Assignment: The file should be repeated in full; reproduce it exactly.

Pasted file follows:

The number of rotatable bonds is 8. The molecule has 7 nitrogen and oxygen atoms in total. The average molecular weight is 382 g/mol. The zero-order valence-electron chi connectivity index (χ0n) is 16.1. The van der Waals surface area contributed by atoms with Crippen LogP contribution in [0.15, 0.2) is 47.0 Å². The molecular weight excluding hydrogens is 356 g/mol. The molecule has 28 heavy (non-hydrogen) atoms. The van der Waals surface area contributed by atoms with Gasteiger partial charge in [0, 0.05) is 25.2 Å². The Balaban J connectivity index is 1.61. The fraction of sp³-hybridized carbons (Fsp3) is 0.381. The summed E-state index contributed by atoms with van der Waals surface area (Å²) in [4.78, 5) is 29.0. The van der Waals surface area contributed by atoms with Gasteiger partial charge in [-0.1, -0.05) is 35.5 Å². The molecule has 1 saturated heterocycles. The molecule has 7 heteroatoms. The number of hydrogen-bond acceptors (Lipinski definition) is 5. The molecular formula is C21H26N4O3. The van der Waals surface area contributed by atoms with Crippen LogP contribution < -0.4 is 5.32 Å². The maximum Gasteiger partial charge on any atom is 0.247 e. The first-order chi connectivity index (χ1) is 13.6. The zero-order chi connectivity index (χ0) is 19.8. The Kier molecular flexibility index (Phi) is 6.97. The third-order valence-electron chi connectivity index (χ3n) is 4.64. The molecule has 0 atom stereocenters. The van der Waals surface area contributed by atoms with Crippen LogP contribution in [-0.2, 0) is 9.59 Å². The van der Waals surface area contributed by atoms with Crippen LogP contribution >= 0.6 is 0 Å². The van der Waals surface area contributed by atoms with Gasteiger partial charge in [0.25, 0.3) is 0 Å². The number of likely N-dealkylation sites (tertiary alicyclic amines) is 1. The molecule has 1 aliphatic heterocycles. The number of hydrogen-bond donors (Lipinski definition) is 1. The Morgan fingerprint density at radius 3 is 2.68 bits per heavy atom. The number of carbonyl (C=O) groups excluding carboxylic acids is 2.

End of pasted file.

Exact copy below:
The number of rotatable bonds is 8. The molecule has 7 nitrogen and oxygen atoms in total. The average molecular weight is 382 g/mol. The zero-order valence-electron chi connectivity index (χ0n) is 16.1. The van der Waals surface area contributed by atoms with Crippen LogP contribution in [0.15, 0.2) is 47.0 Å². The molecular weight excluding hydrogens is 356 g/mol. The molecule has 28 heavy (non-hydrogen) atoms. The van der Waals surface area contributed by atoms with Gasteiger partial charge in [0, 0.05) is 25.2 Å². The Balaban J connectivity index is 1.61. The fraction of sp³-hybridized carbons (Fsp3) is 0.381. The summed E-state index contributed by atoms with van der Waals surface area (Å²) in [4.78, 5) is 29.0. The van der Waals surface area contributed by atoms with Gasteiger partial charge in [-0.1, -0.05) is 35.5 Å². The molecule has 1 saturated heterocycles. The molecule has 7 heteroatoms. The number of hydrogen-bond acceptors (Lipinski definition) is 5. The molecular formula is C21H26N4O3. The van der Waals surface area contributed by atoms with Crippen LogP contribution < -0.4 is 5.32 Å². The maximum Gasteiger partial charge on any atom is 0.247 e. The first-order chi connectivity index (χ1) is 13.6. The zero-order chi connectivity index (χ0) is 19.8. The Kier molecular flexibility index (Phi) is 6.97. The third-order valence-electron chi connectivity index (χ3n) is 4.64. The molecule has 0 atom stereocenters. The van der Waals surface area contributed by atoms with Crippen LogP contribution in [-0.2, 0) is 9.59 Å². The van der Waals surface area contributed by atoms with Crippen LogP contribution >= 0.6 is 0 Å². The van der Waals surface area contributed by atoms with Gasteiger partial charge in [0.25, 0.3) is 0 Å². The number of likely N-dealkylation sites (tertiary alicyclic amines) is 1. The molecule has 1 aliphatic heterocycles. The number of hydrogen-bond donors (Lipinski definition) is 1. The Morgan fingerprint density at radius 3 is 2.68 bits per heavy atom. The number of carbonyl (C=O) groups excluding carboxylic acids is 2.